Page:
I’m sure a lot of you have seen this video by now.
Imagine the Walking Dead as a mass multiplayer online game. That’s DayZ. You are placed into a zombie-infested world where you must learn to survive by finding food, forming alliances, and even hunting down other players. In fact, there’s not even that many zombies. It’s all one big psychological experiment.
Now go watch or play Journey by thatgamecompany. What do you think is similar about these two games?
That’s right. They both test a player’s morals and values in a virtual setting.
A study showed that when you place people into a virtual world, real-life rules do not apply. It is your job as an indie developer, especially in a mass multiplayer game, to define the news rules that they must abide to.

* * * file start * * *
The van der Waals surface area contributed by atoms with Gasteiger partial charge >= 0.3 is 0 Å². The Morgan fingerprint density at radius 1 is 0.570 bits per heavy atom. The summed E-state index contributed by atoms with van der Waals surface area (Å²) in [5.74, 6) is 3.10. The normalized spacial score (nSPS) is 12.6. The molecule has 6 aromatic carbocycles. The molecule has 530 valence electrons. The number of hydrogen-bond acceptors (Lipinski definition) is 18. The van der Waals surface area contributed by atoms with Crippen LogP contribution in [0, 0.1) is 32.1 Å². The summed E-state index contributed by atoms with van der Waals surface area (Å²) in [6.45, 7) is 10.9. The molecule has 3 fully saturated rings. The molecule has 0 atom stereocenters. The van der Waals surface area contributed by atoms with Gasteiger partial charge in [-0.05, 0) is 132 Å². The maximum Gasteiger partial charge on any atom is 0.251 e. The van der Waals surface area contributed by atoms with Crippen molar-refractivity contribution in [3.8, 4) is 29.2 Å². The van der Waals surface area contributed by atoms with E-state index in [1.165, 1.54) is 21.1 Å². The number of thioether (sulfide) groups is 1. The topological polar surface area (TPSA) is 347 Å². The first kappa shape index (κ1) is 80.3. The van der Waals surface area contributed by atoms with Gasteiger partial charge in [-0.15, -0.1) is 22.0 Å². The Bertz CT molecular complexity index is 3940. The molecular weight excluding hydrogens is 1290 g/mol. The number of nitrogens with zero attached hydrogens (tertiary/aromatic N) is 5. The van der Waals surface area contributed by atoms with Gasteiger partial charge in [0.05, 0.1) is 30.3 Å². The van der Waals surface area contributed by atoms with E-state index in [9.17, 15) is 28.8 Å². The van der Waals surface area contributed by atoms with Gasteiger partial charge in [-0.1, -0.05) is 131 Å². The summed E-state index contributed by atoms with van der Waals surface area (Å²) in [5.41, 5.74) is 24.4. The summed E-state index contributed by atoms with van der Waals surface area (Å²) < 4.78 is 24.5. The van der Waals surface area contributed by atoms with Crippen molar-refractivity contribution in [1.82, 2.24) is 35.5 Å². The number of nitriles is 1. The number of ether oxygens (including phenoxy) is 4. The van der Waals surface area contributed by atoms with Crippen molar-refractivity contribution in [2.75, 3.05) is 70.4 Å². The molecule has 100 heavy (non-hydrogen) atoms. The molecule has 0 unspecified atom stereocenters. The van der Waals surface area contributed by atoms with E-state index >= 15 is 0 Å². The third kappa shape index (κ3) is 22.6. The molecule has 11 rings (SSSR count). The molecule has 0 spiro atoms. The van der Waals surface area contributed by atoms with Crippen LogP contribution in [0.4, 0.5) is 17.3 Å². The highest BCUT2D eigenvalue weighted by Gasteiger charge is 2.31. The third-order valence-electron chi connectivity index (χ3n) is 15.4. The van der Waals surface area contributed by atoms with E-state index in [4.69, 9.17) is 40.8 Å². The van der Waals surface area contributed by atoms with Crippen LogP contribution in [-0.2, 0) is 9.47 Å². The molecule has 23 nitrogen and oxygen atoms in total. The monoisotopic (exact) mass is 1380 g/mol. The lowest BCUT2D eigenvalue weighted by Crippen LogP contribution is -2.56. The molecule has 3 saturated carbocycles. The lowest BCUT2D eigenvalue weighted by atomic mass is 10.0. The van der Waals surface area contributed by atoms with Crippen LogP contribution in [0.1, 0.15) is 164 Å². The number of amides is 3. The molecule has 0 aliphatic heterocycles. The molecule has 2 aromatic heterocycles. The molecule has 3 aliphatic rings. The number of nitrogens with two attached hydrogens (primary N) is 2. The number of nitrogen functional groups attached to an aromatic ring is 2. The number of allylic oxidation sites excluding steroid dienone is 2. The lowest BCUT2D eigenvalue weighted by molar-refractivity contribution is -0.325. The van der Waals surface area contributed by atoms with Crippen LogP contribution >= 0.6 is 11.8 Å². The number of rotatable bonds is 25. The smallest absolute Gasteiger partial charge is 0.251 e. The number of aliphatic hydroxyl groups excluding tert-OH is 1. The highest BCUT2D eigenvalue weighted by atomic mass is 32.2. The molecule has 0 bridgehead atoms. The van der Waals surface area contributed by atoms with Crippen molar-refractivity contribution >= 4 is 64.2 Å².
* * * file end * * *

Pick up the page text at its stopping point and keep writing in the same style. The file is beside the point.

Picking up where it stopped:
In the DayZ video above, the other player displayed true characteristics of a psychopath. The game allows this to happen by giving players the power to do things such as breaking legs, tying up their hands, and removing their clothes.
Now take Journey. Founder Jenova Chen said himself that based on initial prototype testing he would strip all game mechanics down to the most basic forms of collaboration. He introduced rules into the game such that people would only be able to “help” and talk amiably to each other.
In either case, these games were able to create the ultimate personalized experience by allowing players to convey their own values to other strangers and build a unique relationship (whether it be friendly or torturous).
Both these games are major inspirations to Dissonance for those reasons. Our portfolio of games will provide a personalized experience that challenge your individual values.